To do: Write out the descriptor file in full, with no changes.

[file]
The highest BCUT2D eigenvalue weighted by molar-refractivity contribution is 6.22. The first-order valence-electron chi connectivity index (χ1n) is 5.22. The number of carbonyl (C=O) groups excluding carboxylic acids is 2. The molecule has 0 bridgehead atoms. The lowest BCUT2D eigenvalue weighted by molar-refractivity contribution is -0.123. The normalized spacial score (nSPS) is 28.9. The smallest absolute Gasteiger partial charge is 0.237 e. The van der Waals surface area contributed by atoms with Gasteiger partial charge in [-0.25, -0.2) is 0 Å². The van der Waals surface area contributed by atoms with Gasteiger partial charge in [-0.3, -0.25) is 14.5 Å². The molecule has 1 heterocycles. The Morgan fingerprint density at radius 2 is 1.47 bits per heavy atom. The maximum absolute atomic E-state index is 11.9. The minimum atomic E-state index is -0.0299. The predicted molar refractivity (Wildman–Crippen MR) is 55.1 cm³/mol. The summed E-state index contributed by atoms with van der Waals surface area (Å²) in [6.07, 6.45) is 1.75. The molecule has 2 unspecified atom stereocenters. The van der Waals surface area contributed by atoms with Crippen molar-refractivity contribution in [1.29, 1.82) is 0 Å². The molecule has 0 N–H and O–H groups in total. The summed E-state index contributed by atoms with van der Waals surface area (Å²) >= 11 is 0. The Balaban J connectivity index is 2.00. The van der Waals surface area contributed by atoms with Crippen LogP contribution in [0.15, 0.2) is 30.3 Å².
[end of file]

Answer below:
The highest BCUT2D eigenvalue weighted by molar-refractivity contribution is 6.22. The first-order valence-electron chi connectivity index (χ1n) is 5.22. The number of carbonyl (C=O) groups excluding carboxylic acids is 2. The molecule has 0 bridgehead atoms. The lowest BCUT2D eigenvalue weighted by molar-refractivity contribution is -0.123. The normalized spacial score (nSPS) is 28.9. The smallest absolute Gasteiger partial charge is 0.237 e. The van der Waals surface area contributed by atoms with Gasteiger partial charge in [-0.25, -0.2) is 0 Å². The van der Waals surface area contributed by atoms with Gasteiger partial charge in [-0.3, -0.25) is 14.5 Å². The molecule has 1 heterocycles. The Morgan fingerprint density at radius 2 is 1.47 bits per heavy atom. The maximum absolute atomic E-state index is 11.9. The minimum atomic E-state index is -0.0299. The predicted molar refractivity (Wildman–Crippen MR) is 55.1 cm³/mol. The summed E-state index contributed by atoms with van der Waals surface area (Å²) in [6.07, 6.45) is 1.75. The molecule has 2 unspecified atom stereocenters. The van der Waals surface area contributed by atoms with Crippen molar-refractivity contribution in [1.29, 1.82) is 0 Å². The molecule has 0 N–H and O–H groups in total. The summed E-state index contributed by atoms with van der Waals surface area (Å²) >= 11 is 0. The Balaban J connectivity index is 2.00. The van der Waals surface area contributed by atoms with Crippen LogP contribution in [0.15, 0.2) is 30.3 Å².